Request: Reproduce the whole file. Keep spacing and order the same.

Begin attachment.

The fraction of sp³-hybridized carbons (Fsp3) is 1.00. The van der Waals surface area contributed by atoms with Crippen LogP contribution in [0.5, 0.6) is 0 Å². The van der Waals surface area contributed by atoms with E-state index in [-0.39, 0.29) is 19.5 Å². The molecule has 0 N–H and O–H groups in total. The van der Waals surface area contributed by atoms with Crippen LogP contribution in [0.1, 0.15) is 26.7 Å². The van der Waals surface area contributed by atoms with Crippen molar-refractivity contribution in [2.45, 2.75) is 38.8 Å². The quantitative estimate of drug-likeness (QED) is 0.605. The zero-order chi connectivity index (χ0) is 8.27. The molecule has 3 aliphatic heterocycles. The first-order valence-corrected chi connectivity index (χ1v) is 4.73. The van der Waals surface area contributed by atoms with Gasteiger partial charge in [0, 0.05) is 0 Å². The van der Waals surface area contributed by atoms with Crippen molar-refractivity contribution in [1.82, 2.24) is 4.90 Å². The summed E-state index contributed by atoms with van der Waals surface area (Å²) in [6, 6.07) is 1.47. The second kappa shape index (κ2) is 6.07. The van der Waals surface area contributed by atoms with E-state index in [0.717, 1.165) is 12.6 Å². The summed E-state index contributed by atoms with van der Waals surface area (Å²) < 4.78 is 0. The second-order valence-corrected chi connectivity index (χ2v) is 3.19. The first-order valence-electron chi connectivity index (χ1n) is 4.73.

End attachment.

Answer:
The fraction of sp³-hybridized carbons (Fsp3) is 1.00. The van der Waals surface area contributed by atoms with Crippen LogP contribution in [0.5, 0.6) is 0 Å². The van der Waals surface area contributed by atoms with E-state index in [-0.39, 0.29) is 19.5 Å². The molecule has 0 N–H and O–H groups in total. The van der Waals surface area contributed by atoms with Crippen LogP contribution in [0.1, 0.15) is 26.7 Å². The van der Waals surface area contributed by atoms with Crippen molar-refractivity contribution in [2.45, 2.75) is 38.8 Å². The quantitative estimate of drug-likeness (QED) is 0.605. The zero-order chi connectivity index (χ0) is 8.27. The molecule has 3 aliphatic heterocycles. The first-order valence-corrected chi connectivity index (χ1v) is 4.73. The van der Waals surface area contributed by atoms with Gasteiger partial charge in [0, 0.05) is 0 Å². The van der Waals surface area contributed by atoms with Crippen molar-refractivity contribution in [1.82, 2.24) is 4.90 Å². The summed E-state index contributed by atoms with van der Waals surface area (Å²) in [6, 6.07) is 1.47. The second kappa shape index (κ2) is 6.07. The van der Waals surface area contributed by atoms with E-state index in [0.717, 1.165) is 12.6 Å². The summed E-state index contributed by atoms with van der Waals surface area (Å²) < 4.78 is 0. The second-order valence-corrected chi connectivity index (χ2v) is 3.19. The first-order valence-electron chi connectivity index (χ1n) is 4.73.